Dojo's architecture is heavily event driven, both with standard events and pub/sub style syndication. While event handling used to be tedious affair, it can now be handled with ease using built in tools such as dojo.connect [connect to an event] and dojo.hitch [bind a method call to a specific context]. I therefore highly recommend designing your objects and applications around an events based architecture. If you're tying multiple classes together, rather than passing object or method pointers across these classes, simply trigger events and have sibling or consuming classes connect to them. This allows your components to maintain a loose coupling resulting in a more robust application. Carefully decide when to use standard events vs. pub/sub as there are noticeable differences in performance between these two. If you really do need to broadcast an event to a wide audience where establishing individual connections would be too onerous, go for pub/sub, otherwise stick with standard events.

Tip 5: Go to the source
As I've mentioned, the documentation for Dojo is good but not great. The Dojo team does their best to maintain an up-to-date API and Reference Guide, also Dojocampus provides lots of examples but often times you just can't find what you're looking for. I've found that the best reference guide for Dojo is the source code itself. It is well documented but can be tricky to read. As described above, Dojo is heavily events based so when going over the source it's important to understand what events are being are being thrown and which objects are attached to those events. Debugging Dojo is not easy from the outset but once you learn its structure, it's quite consistent across its various components (with a few exceptions). Spend a day or two going through the source as this will pay off greatly in the long run. As an added bonus, Dojo was written by lots of great programmers, reading their code just might make you a better programmer. Another great tool for discovering the capabilities of an object is dojo.debug(). Simply pass your dojo object into the debug function and inspect it using Firebug's DOM inspector. This will give you lots of details about the objects contents in a runtime environment.

Tip 6: Don't settle
Dojo is designed to have its components extended to suit your specific needs. It will not cover 100% of your use cases so extending functionality will quickly become a reality. Whatever you do, don't change the Dojo source, extending a class may take a bit longer but it ensures that when you migrate to a new version your application doesn't break down completely. When extending a Dojo class, try to use this.inherited(arguments) [call the parent classes method with all the arguments] whenever possible so as to minimize the amount of code you have to copy and paste from the Dojo method you are overwriting. As mentioned Dojo can become slow if your application becomes large and you are using a number of widgets. To overcome this you will have to extend certain Dojo widgets and create optimized versions of methods so that they don't fire any unneeded events, especially if you are performing bulk operations. If you are not using any widgets on your page then you will not encounter any performance issues.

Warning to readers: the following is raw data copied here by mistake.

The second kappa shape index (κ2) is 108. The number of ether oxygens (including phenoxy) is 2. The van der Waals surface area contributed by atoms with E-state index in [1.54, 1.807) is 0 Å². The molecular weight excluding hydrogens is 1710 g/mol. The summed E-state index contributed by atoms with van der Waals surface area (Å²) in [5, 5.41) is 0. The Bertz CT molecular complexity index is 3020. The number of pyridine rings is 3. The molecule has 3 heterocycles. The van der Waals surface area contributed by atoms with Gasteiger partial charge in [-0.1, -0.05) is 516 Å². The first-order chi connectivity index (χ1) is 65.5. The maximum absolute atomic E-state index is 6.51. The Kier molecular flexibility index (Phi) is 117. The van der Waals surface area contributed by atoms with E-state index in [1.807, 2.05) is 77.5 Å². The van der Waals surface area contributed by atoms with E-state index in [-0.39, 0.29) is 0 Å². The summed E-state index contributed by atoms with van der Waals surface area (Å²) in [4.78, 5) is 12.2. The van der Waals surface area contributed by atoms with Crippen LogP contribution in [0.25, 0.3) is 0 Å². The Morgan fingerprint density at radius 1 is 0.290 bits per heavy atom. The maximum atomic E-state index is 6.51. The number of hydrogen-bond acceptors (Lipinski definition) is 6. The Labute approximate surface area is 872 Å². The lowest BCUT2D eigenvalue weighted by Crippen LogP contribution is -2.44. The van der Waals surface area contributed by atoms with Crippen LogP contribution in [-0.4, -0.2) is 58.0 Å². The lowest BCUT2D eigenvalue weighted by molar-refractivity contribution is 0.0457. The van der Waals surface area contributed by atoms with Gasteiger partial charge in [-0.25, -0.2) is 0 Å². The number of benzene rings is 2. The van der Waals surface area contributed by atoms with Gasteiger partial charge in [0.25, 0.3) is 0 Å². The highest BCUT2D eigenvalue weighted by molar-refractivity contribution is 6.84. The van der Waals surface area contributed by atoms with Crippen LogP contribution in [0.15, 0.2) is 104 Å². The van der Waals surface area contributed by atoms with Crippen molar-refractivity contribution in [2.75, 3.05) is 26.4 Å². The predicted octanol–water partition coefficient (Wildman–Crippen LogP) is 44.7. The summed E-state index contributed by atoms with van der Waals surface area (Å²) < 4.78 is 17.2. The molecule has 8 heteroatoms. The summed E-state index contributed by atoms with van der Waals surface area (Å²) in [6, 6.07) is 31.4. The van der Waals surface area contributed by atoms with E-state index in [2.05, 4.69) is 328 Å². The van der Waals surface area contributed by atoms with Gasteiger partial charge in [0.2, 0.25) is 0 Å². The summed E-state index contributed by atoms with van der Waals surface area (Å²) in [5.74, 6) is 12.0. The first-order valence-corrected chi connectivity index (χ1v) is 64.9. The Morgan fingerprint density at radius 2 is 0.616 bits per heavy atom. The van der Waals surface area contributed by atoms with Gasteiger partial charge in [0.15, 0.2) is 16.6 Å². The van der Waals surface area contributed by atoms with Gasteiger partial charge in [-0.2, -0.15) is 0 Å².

Tip 7: Don't rush it
As programmers we have a tendency to read the first 20 pages of a technical book then hit the ground running, learning as we go. Dojo is no different than any other language, you have to use it to become good at it but I would highly recommend at least skimming an entire book on Dojo before taking on a larger project. I made the mistake of getting half way through the book, then finishing the rest two months down the road only to realize that Dojo has already provided solutions to problems I was running into.

Tip 8: Think like a real programmer
For the longest time, JavaScript was seen as a lousy language and if you were a JS programmer you weren't a real programmer. Dojo changes all this by bringing in a wide array of tools that back-end programmers have utilized for years. The chaos is gone so take the time to design your class and event structures and take pride in your code, just as you would with any other language.

If you have any other Dojo tips that you've discovered while using it, please share them in the comments.

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Sunday, November 7, 2010

Startups, Where is your Story?

While attending the Web 2.0 Expo in New York near the end of September I had the pleasure of visiting the startup showcase. The showcase was an exhibition of various startups that were then judged by Tim O'Reilly and Fred Wilson. Overall there were some interesting ideas, my gripe however was with the delivery of those ideas. The three companies that were invited to present in front of a wide audience had ideas with mass market potential and an ideal opportunity to promote their business to a room full of bloggers, media, and tech enthusiasts. When faced with such an opportunity I expected a well refined and compelling presentation, but instead they felt relatively flat and uninspiring.